Methods

Subjects

The study had a prospective nature. It comprised of 145 patients (49 males and 95 females) and 67 age matched volunteers (31 males and 36 females). The former group was recruited from the regular patients of the Glaucoma Clinic at the Department of Ophthalmology, Wrocław Medical University. The control group was enrolled from the university staff and their family members who had no ocular and systemic pathologies. Subjects were fully informed of the purpose of the study and all procedures and their requirements. Informed subject consent was obtained before any measurements were taken. Written informed subject consent was obtained before any measurements were taken. The project was approved by the Ethics Committee of the Wroclaw Medical University (KB 481/2009) and adhered to the Tenets of the Declaration of Helsinki. Study exclusion criteria included any systemic disease, history of ocular trauma or eye disease other than glaucoma.

The group of patients was divided into two subgroups of those diagnosed as glaucoma suspects with GODA and those with the primary open angle glaucoma (POAG). GODA diagnosis was determined by clinical assessment including narrowing of the neuroretinal rim with optic cup concentric enlargement, localized notching, or both, but normal visual field, an open angle, and intraocular pressure of less than or equal to 21 mmHg. POAG diagnosis was based on glaucomatous changes in the optic nerve head with corresponding visual field defects and high or normal IOP in the presence of an open angle.

None of the subjects was taking any systemic medications. In the POAG group, patients were taking prostaglandins (42%), beta-blocker drops (35%), carbonic anhydrase inhibitor eye drops (28%) and alpha agonists (15%). Forty one percent of patients were taking medications in the GODA group: prostaglandins (17%), carbonic anhydrase inhibitor eye drops (19%) and beta-blocker drops (5%).

Measurements

All participants of the study underwent review of general and medical ophthalmological history and best corrected distance and near visual acuity. This was followed by the measurement of central corneal thickness (CCT, PalmScan AP2000 A-Scan Biometer, MicroMedical Devices Inc., Calabasas, CA, USA), measurement of intraocular pressure with Goldman applanation tonometry and dynamic contour tonometry (DCT, Pascal tonometer), measurement of systolic and diastolic blood pressure (M3 Automatic Blood Pressure monitor, Omron, Kyoto, Japan), and measurement of blood velocity in central retinal artery (CRA) with color Doppler imaging device (ALOKA Prosound Alpha 6, Aloka Co., Ltd., Japan). Up to three measurements per subject were acquired. For DCT, output data included estimates of IOP, OPA, and HR. For CDI, output data consisted of the raw images that were processed in a custom written software to lead estimates of PSV, EDV, RI, PI, MV, ESA, areas under the systolic and diastolic part of the waveform (S and D, respectively), and the ratio between them (S/D).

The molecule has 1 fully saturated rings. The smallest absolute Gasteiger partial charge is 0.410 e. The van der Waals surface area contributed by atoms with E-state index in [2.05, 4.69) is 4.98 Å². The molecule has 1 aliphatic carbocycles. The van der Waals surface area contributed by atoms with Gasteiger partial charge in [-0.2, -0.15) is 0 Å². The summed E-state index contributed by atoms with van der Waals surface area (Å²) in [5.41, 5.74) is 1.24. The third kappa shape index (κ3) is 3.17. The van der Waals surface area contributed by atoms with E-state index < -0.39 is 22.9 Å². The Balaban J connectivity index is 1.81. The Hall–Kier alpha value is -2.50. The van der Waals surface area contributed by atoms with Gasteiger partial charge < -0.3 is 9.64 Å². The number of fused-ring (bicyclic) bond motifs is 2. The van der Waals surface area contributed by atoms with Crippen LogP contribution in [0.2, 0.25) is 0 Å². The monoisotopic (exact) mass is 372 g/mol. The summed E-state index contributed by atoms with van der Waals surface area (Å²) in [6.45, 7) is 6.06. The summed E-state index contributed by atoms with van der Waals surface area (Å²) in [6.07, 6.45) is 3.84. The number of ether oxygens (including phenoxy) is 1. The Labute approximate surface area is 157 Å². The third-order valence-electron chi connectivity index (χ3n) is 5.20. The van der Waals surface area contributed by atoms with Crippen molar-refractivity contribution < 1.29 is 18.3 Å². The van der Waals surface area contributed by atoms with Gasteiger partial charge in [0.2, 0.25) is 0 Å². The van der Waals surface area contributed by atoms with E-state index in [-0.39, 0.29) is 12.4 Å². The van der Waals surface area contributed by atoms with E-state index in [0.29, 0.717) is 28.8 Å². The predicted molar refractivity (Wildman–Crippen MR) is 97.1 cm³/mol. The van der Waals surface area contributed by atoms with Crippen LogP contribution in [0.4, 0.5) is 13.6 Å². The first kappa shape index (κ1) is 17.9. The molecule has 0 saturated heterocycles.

Additionally the glaucoma clinic patients underwent optic nerve head examination with Heidelberg scanning laser ophthalmoscope (HRT 3, Heidelberg Engineering, Heidelberg, Germany) and automated visual field examination (HFA II, SITA standard 24–2; Carl Zeiss Meditec, Inc., Dublin, CA) with dynamic test strategy. Output data from the HRT3 included retinal nerve fiber layer (RNFL) and cup/disk ratio (CDR) while the output of automated visual field examination included the mean defect (MD).

Data analysis

Raw images, exported from the instrument in a DICOM (Digital Imaging and Communications in Medicine) format were used to extract the CDI waveform signal, that normally consisted of several (up to five) wave pulses. A smoothing filter was applied, each individual pulse was identified using standard peak detection, and a set of parameters PSV, EDV, RI, and PI, MV, ESA, S, D, and S/D was calculated as a median from the several wave pulses (see Fig 2). In this way, a set of robust estimates of CDI parameters was achieved. The differentiation into the systolic and diastolic part of each of the waveform pulses was achieved with an iterative constrained bi-linear least squares fit. For each measurement median values of the above parameters were considered. It is worth noting that rather than using amplitude parameters of the systolic and diastolic section (Sm and Dm) of the waveform [15], we used corresponding energy parameters that amplify the differences in those two phases of ocular blood pulsation.

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Fig 2. An example of the CDI waveform with robustly estimated parameters.

https://doi.org/10.1371/journal.pone.0134357.g002

Following Pinto et al. [21] correlation between RI and PI was assessed. However rather than using piece-wise regression that does not guarantee the linear segments to be connected at the junctions, a bilinear iterative conditional least square fitting was used. In that way, the second line was conditioned on the estimate of the first line and there were no discontinuities in the RI cut point. Additionally, Fisher test was used to test the difference in correlation coefficients between linear and bi-linear fit. A bi-linear fit was assumed only when the Fisher test was rejecting the hypothesis of equal correlation coefficient. The statistics of the RI intercept and the bi-linear slope estimates were evaluated using the bootstrap with a bivariate resampling scheme.